Stephens and Jefferson were both intelligent, sincere thinkers, and inspiring leaders. However their worldviews on the topic of race were very different. This led led them inevitably to very different interpretations of natural law on slavery. Yet they were both absolutely certain that their worldview and understanding of Natural Law was correct.

His speech is profoundly racist. Please do not read it if you are easily distressed by racism.

Stephens said:

"The prevailing ideas entertained by him [Thomas Jefferson] and most of the leading statesmen at the time of the formation of the old Constitution, were that the enslavement of the African was in violation of the laws of nature; that it was wrong in principle, socially, morally, and politically. It was an evil they knew not well how to deal with, but the general opinion of the men of that day was that, somehow or other in the order of Providence, the institution would be evanescent and pass away. This idea, though not incorporated in the Constitution, was the prevailing idea at that time. ..."

"Those ideas, however, were fundamentally wrong. They rested upon the assumption of the equality of races. ..."

Our new government is founded upon exactly the opposite idea; its foundations are laid, its cornerstone rests, upon the great truth that the negro is not equal to the white man; that slavery subordination to the superior race is his natural and normal condition. This, our new government, is the first, in the history of the world, based upon this great physical, philosophical, and moral truth. This truth has been slow in the process of its development, like all other truths in the various departments of science. ..."

"All fanaticism springs from an aberration of the mind from a defect in reasoning. It is a species of insanity. One of the most striking characteristics of insanity, in many instances, is forming correct conclusions from fancied or erroneous premises; so with the anti-slavery fanatics. Their conclusions are right if their premises were. They assume that the negro is equal, and hence conclude that he is entitled to equal privileges and rights with the white man. If their premises were correct, their conclusions would be logical and just but their premise being wrong, their whole argument fails.

I recollect once of having heard a gentleman from one of the northern States, of great power and ability, announce in the House of Representatives, with imposing effect, that we of the South would be compelled, ultimately, to yield upon this subject of slavery, that it was as impossible to war successfully against a principle in politics, as it was in physics or mechanics. That the principle would ultimately prevail. That we, in maintaining slavery as it exists with us, were warring against a principle, a principle founded in nature, the principle of the equality of men. The reply I made to him was, that upon his own grounds, we should, ultimately, succeed, and that he and his associates, in this crusade against our institutions, would ultimately fail. The truth announced, that it was as impossible to war successfully against a principle in politics as it was in physics and mechanics, I admitted; but told him that it was he, and those acting with him, who were warring against a principle. They were attempting to make things equal which the Creator had made unequal." [Emphasis by us.]

Other examples where both sides in major ethical conflicts called upon natural law to support their opposing beliefs can probably be found in the historical record regarding:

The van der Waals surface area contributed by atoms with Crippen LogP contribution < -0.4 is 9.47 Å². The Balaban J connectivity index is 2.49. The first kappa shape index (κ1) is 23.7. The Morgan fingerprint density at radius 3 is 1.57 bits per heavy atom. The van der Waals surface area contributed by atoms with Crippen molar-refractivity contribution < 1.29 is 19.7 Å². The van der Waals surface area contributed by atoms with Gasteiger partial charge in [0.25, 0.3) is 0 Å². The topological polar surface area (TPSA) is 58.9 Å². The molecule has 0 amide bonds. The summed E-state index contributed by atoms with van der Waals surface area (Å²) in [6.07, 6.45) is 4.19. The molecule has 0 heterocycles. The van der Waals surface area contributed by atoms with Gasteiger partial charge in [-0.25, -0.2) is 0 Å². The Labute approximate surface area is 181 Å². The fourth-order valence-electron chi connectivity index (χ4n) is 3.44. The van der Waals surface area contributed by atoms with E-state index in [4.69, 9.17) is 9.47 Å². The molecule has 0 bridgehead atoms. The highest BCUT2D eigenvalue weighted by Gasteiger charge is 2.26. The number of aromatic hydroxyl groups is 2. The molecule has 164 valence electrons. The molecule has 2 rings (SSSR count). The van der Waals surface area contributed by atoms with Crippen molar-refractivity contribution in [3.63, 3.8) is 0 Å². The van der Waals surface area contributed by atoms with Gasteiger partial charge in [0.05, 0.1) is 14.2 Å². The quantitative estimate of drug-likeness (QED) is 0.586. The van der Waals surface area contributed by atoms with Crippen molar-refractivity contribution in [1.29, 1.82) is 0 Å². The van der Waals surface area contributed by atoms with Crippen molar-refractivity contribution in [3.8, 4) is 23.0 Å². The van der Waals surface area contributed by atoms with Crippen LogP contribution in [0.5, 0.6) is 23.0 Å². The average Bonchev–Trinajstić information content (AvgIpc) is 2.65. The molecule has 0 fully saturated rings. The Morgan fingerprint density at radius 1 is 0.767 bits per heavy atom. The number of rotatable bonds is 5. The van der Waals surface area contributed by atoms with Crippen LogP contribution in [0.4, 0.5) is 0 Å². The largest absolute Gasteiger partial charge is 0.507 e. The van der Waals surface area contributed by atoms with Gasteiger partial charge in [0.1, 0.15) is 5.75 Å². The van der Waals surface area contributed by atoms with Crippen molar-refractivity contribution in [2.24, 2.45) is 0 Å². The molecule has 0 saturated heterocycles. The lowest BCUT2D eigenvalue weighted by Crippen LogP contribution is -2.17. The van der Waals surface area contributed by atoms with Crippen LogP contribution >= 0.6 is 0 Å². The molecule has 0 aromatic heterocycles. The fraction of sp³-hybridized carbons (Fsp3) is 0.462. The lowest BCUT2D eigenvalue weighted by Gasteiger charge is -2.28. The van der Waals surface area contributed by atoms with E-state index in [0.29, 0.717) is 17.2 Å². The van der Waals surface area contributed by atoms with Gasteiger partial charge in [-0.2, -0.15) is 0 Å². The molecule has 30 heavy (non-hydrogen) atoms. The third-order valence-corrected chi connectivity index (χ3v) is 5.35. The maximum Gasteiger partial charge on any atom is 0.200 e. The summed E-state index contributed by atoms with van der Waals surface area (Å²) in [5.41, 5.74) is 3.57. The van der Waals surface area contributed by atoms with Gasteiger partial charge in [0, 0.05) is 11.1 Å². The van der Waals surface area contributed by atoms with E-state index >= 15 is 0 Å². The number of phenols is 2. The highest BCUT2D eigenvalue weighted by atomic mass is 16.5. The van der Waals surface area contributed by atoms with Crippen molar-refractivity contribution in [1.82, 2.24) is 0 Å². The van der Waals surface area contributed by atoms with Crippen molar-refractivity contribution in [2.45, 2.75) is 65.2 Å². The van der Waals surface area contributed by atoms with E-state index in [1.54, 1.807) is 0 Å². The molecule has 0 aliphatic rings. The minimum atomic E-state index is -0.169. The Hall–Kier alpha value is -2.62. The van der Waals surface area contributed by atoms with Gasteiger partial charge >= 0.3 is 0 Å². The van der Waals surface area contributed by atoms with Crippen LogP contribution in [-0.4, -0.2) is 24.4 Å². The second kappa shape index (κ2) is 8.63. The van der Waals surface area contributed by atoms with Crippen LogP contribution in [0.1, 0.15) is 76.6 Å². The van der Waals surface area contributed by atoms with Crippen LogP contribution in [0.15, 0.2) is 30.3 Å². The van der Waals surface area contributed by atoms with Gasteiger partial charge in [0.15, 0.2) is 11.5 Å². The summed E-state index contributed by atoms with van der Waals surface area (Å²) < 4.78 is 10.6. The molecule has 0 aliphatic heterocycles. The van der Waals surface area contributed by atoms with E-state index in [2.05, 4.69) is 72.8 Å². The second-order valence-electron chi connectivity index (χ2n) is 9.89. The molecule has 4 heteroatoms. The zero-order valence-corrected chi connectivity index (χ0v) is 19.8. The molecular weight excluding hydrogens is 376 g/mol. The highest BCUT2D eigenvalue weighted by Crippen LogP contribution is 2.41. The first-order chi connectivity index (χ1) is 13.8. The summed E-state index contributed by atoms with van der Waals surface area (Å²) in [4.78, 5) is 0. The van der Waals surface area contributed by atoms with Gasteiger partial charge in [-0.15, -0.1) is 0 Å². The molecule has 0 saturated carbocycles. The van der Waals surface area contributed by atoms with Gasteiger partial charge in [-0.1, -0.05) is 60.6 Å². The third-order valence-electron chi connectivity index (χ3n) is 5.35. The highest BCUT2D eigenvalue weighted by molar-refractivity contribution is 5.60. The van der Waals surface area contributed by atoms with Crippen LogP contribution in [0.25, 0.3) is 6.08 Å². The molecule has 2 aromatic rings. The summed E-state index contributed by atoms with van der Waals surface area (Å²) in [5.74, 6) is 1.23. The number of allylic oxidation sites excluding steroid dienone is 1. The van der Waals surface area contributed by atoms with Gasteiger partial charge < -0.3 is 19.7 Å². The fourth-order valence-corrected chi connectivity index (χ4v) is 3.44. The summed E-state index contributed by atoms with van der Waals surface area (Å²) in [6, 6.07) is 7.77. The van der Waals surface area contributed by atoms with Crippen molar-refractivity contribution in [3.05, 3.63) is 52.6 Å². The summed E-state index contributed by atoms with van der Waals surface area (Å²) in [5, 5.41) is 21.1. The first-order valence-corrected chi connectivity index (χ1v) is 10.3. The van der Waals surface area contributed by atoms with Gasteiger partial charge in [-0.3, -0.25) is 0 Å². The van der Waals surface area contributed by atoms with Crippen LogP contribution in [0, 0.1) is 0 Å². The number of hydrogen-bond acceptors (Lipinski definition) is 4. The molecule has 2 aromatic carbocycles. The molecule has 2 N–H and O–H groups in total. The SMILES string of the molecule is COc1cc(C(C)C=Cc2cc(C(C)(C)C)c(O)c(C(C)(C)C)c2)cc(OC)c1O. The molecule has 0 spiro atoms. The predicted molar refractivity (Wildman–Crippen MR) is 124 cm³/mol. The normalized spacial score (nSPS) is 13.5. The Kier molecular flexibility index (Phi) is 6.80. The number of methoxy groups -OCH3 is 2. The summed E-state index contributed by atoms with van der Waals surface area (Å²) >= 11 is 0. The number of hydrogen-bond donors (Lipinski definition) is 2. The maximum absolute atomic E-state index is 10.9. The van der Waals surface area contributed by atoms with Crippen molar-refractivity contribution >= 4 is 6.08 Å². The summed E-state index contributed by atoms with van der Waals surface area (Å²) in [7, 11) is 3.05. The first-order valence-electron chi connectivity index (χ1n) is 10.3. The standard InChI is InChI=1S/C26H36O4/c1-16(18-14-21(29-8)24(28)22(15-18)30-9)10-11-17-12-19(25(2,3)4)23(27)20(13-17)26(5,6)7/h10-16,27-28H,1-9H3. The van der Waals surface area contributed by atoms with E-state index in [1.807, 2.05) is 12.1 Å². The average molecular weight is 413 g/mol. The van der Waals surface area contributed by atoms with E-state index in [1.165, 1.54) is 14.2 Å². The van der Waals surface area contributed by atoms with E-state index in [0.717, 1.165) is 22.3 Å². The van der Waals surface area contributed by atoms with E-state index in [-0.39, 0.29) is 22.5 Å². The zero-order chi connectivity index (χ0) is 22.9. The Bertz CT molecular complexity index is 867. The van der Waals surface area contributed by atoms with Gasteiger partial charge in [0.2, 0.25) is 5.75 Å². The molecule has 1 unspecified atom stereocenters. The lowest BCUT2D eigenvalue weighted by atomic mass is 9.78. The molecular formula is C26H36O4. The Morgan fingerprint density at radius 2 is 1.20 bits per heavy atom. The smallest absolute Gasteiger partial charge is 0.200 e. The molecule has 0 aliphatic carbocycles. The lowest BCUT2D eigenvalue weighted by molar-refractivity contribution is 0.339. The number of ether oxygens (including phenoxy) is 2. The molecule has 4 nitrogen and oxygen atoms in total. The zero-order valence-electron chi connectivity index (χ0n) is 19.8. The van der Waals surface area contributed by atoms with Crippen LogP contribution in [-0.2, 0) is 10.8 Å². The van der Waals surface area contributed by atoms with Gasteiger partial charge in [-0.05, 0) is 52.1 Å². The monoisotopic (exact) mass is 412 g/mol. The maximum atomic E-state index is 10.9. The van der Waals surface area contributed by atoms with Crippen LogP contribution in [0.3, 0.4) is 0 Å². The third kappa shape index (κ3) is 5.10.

• infant vaccination,
  • allowing the profoundly deaf to marry,
  • universal suffrage,
  • legalizing contraceptives
  • ending racial segregation and Jim Crow laws,
  • legalizing access to early term abortions.
  • allowing interracial marriages, etc.
  • feminism and equal treatment of women.
  • What is probably the most active current religious conflict: allowing loving, committed same-sex couples access to marriage.
  • What might become among the most active religious conficts in the future: equality based on gender identity.

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References used:

The following information source were used to prepare and update the above essay. The hyperlinks are not necessarily still active today.

  1. George Weigel, "The natural law = bigotry? Please." National Catholic Register, 2009-NOV-25, at: http://www.archden.org/
  2. Robert Broderick, Ed., "Catholic Encyclopedia: Revised and updated edition," Nelson, (1987), Page 272.  Read reviews or order this book safely from Amazon.com online book store
  3. "Catechism of the Catholic Church," The Vatican, at: http://www.vatican.va/
  4. The American Psychological Association's Statement on Homosexuality, 1994-JUL. The APA and other professional associations have published numerous reports and statements since, that follow the same theme.
  5. Anjali Sareen, "Merry Christmas? Pope Benedict XVI denounces gay marriage as a 'Manipulation Of Nature'," Mediaite, 2012-DEC-24, at: http://www.mediaite.com/
  6. "What is Natural Law?," WiseGEEK, undated, at: http://www.wisegeek.com/
  7. "Q: What was the point of the Bible texts if not to condemn homosexuality?," Dignity US, 1998-2011, at: http://www.dignityusa.org/
  8. Omar Swartz, "Natural Law, Positive Law, Slavery, and Nuremberg: Toward a Pragmatic Legal Criticism," 2004-JUN, at: http://bad.eserver.org/
  9. " 'Universal' Personality Traits Don't Necessarily Apply to Isolated Indigenous People," American Psychological Association, 2013-JAN-03, at: http://www.apa.org

Copyright © 2013 by Ontario Consultants on Religious Tolerance
Posted: 2013-JAN-08
Latest update: 2013-JAN-09
Author: B.A. Robinson